Consider a Sri Lanka Vacation, South Asia’s Emerging Hotspot

Travel tips

Sigiriya Lion Rock fortress and landscape in Sri Lanka

There’s a lot to discover in Sri Lanka. This small island nation to the south of India is jam-packed with ancient ruins, verdant jungles, sunny beaches, incredible food, and friendly people, so you can see why it’s constantly becoming more popular as an alternative to the usual tourist destinations. In some ways, Sri Lanka bridges the gap between India and Southeast Asia, as it shares a lot of the appeal of both destinations. However, it’s also very much its own place, one with a lot of cultural (not to mention culinary) flavour to discover. It’s fast-becoming one of the coolest spots to head to on an Asian vacation, so beat the crowds and plan a Sri Lanka vacation for your near future.

A brief overview

You’ll find Sri Lanka just to the southeast of India, located in the Indian Ocean. People have lived on the island for at least 3,000 years and archaeological evidence points to at least 125,000 years of pre-historic activity on the island. So when we say that Sri Lanka has been around for a while, we mean a while.

After centuries of rule by various Buddhist and Hindu kingdoms, the island became a significant trade stop during the Middle Ages and was colonized by the British in 1815. It existed under the name Ceylon under British rule for over a century until 1972, when the country gained independence and promptly erupted into civil war which lasted until 2009. Today, Sri Lanka is finally stable and ready to show off its incredible island and culture to the world.

Buddha Statues in Seema Malaka Temple, Colombo, Sri Lanka
Buddha statues in Seema Malaka Temple, Colombo

When to go

There are three distinct travel seasons for a Sri Lanka vacation. The high season is between December and March, when the beaches in the south and west are crowded with foreigners escaping cold temperatures back home. This period coincides with monsoon season that drenches the north and east in rain from October through January.

The shoulder season comes in April and again from September to November. These are the best times to experience the island nation’s great weather for a reasonable price. It might not be the most popular time of year to head on a trip to Sri Lanka, but it’s arguably the best.

The low season comes from May to August, when the wet season drenches the south and west of the island. You’ll find prices in Sri Lanka most affordable during this time period, but you’ll have to contend with many of the most popular spots in the country being a little soggy.

Unawatuna Beach, Unawatuna, Sri Lanka
Unawatuna Beach, Unawatuna

Where to start

You can situate yourself in most spots of the country and have a grand ol’ time. However, there are a few large cities that are particularly good to start with when on a Sri Lanka vacation.

The capital city, Colombo, is a natural starting point on your journey across the island as it is home to the main international airport. Once known as the “Garden City of the East,” Colombo hasn’t quite regained that lauded status but it is hard at work at reestablishing itself as a meeting point between East and West. Truth is, Colombo is sprawling even by western standards, but there is a lot of culture to discover here. Aside from local cultural influences, Colombo passed between the Portuguese, Dutch, and British, so it bears imprints of all these colonial powers. The city centre has a lot of charming colonial architecture, while the bustling markets and malls are great places to go for last-minute souvenirs before your return flight. You’ll also find attractive beach resorts accessible to the north and south, in Negombo and Kalutara.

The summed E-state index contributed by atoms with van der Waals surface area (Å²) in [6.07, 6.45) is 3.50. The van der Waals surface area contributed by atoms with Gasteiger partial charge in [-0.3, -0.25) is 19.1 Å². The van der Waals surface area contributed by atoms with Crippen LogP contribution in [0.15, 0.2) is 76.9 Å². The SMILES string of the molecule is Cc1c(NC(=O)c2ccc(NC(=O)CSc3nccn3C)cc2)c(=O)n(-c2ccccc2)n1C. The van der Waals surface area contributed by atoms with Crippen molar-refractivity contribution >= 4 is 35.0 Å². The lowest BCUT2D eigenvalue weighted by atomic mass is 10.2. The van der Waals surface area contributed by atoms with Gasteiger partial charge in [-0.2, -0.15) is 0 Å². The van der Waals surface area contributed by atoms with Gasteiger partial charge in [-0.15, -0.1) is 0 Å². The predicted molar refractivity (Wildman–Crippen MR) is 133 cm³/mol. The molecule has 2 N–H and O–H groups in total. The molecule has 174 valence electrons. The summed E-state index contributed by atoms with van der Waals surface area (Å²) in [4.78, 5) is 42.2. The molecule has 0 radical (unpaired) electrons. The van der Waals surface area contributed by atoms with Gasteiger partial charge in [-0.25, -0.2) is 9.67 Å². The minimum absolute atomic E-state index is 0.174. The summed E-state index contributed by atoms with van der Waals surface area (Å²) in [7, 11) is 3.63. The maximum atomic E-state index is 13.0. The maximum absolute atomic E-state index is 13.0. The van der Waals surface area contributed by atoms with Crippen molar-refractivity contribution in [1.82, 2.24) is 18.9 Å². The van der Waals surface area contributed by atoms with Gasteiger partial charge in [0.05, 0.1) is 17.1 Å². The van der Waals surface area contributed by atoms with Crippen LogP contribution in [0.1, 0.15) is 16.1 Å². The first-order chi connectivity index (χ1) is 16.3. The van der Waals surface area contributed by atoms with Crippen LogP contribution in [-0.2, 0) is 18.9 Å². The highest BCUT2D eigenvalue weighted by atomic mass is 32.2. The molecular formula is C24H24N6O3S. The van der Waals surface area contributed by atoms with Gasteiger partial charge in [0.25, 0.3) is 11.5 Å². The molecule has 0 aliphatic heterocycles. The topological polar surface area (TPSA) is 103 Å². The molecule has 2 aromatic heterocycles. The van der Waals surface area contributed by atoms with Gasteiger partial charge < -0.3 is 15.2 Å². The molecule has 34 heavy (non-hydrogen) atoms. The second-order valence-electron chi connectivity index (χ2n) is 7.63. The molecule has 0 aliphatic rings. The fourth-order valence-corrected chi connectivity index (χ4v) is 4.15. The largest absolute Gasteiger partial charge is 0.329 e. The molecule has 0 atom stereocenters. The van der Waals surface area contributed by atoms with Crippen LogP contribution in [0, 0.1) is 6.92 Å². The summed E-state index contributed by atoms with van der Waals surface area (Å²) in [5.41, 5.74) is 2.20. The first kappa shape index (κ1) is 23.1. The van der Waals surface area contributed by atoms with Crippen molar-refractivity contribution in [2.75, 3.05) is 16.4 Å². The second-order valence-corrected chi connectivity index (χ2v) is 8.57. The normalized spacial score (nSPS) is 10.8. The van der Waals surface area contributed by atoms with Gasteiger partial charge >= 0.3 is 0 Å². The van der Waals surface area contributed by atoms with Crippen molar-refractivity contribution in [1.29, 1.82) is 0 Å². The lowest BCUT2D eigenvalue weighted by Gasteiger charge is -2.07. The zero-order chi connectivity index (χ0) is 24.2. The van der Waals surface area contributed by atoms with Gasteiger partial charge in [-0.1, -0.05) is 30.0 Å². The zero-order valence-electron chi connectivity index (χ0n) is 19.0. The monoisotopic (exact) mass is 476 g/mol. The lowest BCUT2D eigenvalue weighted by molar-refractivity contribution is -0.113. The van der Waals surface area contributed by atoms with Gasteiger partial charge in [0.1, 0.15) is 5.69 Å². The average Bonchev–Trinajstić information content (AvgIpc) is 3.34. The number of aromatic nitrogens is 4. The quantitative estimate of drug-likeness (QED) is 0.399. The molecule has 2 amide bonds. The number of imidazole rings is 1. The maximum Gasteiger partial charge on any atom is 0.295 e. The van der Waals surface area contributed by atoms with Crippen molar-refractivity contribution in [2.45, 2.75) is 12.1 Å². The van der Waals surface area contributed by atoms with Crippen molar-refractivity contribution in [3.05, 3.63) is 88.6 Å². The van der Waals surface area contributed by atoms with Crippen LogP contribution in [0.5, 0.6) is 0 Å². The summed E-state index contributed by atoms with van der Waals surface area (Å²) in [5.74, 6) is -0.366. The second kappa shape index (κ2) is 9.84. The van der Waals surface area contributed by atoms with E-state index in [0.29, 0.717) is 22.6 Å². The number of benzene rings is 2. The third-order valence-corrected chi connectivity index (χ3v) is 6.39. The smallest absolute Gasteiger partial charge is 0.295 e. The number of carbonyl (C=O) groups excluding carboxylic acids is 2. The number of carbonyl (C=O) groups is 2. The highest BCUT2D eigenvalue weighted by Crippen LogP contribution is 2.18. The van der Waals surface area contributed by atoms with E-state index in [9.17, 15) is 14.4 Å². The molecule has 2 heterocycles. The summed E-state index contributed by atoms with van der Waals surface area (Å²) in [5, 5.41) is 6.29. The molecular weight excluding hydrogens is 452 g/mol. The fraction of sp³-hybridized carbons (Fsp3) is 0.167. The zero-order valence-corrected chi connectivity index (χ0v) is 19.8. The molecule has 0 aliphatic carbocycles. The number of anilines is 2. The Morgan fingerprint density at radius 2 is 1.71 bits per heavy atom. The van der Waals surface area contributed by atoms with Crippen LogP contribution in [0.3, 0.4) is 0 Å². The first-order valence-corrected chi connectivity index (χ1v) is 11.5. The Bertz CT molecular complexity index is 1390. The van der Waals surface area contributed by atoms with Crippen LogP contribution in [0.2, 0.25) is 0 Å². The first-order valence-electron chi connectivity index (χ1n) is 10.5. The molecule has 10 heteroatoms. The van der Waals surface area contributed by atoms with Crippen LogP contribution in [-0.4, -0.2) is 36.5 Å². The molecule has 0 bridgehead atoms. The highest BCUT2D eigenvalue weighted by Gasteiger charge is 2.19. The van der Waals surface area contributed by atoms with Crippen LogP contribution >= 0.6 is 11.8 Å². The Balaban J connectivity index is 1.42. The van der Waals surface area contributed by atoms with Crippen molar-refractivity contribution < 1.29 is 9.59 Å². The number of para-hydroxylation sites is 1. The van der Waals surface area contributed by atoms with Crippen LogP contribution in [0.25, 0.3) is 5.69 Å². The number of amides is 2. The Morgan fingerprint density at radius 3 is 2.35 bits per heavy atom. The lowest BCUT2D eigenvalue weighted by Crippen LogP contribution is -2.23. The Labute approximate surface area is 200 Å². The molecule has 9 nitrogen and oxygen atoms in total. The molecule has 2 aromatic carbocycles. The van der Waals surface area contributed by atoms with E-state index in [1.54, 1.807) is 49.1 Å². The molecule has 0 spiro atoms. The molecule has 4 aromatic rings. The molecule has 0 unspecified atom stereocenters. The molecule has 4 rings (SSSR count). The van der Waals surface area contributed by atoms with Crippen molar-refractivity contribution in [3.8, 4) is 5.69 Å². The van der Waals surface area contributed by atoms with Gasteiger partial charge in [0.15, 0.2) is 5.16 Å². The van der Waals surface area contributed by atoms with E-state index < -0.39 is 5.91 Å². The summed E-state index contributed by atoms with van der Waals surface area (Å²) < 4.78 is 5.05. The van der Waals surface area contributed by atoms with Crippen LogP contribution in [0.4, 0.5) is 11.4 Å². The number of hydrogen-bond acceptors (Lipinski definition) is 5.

Aerial view of Colombo and coastal promenade, with construction of modern buildings, Sri Lanka
Aerial view of Colombo and coastal promenade, with new construction of modern buildings

On the southwest coast, you’ll find Galle, which used to be a Dutch trading port during the colonial era. Today, Galle is a sleepy town that’s perfect for travellers who want a break from the bustle of typical backpacker havens and tourist hotspots. There isn’t much of a nightlife here, but there is a lot of history and sophistication. The old Portuguese Fort is the chief attraction in town, but the city centre as a whole has all manner of mosques, churches, and colonial mansions that outshine the buildings to be found in most comparable towns in South and Southeast Asia.

If you want a taste for ordinary life in Sri Lanka, head to Kandy, which bridges the gap between historical capital and bustling modern city. The climate is wet and warm, which is typical for the island, but it’s also gorgeous come rain or shine as it sits alongside picturesque Kandy Lake. In the summer, the city erupts with festivals such as the Kandy Esala Perahera, which takes place in July and early August. The Esala Perahera centres on Kandy’s chief attraction: the Temple of the Sacred Tooth Relic, which houses a tooth of the Buddha himself.

Temple of the Tooth Relic in Kandy, Sri Lanka
Temple of the Tooth Relic (foreground) in Kandy

What to do

There’s a lot to occupy you as you explore Sri Lanka, but few attractions hold as much sway as its historical sites. The northern city of Anuradhapura is the nation’s former capital city and a UNESCO World Heritage Site, full of Buddhist ruins from the period of the Anuradhapura Kingdom (377BC to 1017AD). You can survey the archaeological sites and marvel at the remnants of Sri Lanka’s past. In Polonnaruwa, you can explore another slice of Sri Lankan history: the Kingdom of Polonnaruwa, which reigned over the country from the 11th to early 14th centuries. Polonnaruwa is remarkable for its hundreds of temple ruins and tombs spread over the landscape, the most spectacular of which is the Quadrangle, an ancient Buddhist structure that sits at the heart of the ruins.